Baltimore County’s police chief said Tuesday people are driving horrendously during the COVID-19 pandemic.
Chief Melissa Hyatt told the Baltimore County Council speed cameras are catching about the same number of infractions as this time last year even though far fewer people are driving.
Hyatt said the police had been planning to beef up traffic enforcement farther down the road.
“But because the driving has been so atrocious, we actually initiated this plan at the end of last week,” Hyatt said.
Council members were told the county has 36 speed cameras that are moved around to 83 locations. The police want to add five more sites, based on citizen complaints.
Councilman Julian Jones questioned why speed cameras are on at all in school zones right now since all the buildings are closed.
“If schools have been out of session, those cameras should not be running,” Jones said.
Councilman Izzy Patoka said speeders are relentless and called for more speed cameras in the county.
“We need to stop the speeding in Baltimore County that will result in people being hurt or being killed,” Patoka said.
The comments about drivers and speed cameras came up during a county council budget hearing with the police department.
Baltimore County is facing a massive revenue shortfall, brought on by dwindling tax collections because of the COVID-19’s effects on the economy.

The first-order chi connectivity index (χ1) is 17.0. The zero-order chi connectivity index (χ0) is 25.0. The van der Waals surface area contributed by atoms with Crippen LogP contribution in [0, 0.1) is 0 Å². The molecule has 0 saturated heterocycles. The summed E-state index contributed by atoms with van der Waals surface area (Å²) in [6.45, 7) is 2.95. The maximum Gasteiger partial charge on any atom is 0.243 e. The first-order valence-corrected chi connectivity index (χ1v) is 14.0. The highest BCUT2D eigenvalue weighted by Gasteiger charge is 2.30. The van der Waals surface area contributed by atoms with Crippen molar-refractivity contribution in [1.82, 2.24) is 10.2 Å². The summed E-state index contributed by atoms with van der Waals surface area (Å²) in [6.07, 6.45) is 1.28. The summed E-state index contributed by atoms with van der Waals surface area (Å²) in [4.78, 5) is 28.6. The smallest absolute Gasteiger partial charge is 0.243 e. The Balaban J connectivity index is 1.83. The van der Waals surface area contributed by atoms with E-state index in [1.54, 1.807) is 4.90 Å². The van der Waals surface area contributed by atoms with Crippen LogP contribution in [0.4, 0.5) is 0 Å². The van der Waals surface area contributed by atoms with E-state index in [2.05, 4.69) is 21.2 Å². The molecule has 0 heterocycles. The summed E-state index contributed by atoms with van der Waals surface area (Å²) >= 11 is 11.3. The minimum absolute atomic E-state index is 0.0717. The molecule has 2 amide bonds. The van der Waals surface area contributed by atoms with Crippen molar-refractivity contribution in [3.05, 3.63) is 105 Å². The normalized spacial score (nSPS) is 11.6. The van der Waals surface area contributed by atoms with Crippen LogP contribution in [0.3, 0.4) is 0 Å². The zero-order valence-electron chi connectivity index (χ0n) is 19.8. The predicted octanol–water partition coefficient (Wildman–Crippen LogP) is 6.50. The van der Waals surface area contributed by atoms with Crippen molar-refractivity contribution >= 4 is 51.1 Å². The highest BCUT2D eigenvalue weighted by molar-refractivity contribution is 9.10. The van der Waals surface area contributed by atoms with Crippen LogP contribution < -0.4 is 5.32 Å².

County Executive Johnny Olszewski’s administration is predicting a shortfall of more than $170 million. An analysis by the county council puts the figure higher than that.
The council is scheduled to pass a budget next week and is looking for places to make cuts.
Hyatt defended her proposed budget, including a doubling of the cost of speed cameras in the county. According to a report by the county auditor, the increase is due to a new vender charging the county a flat rate per camera rather than the previous per citation fee.
The proposed police department budget totals more than $268 million. The auditor’s report laid out more than $24 million in possible “pandemic economy” reductions in that budget. Much of that would come from cutting salaries.
Hyatt and council members raised concerns about being able to hire qualified officers.
“There has never been a more important time to attract and retain talent,” Hyatt said. “It has yet to be determined the effect of the pandemic as it relates to retirements or resignations.”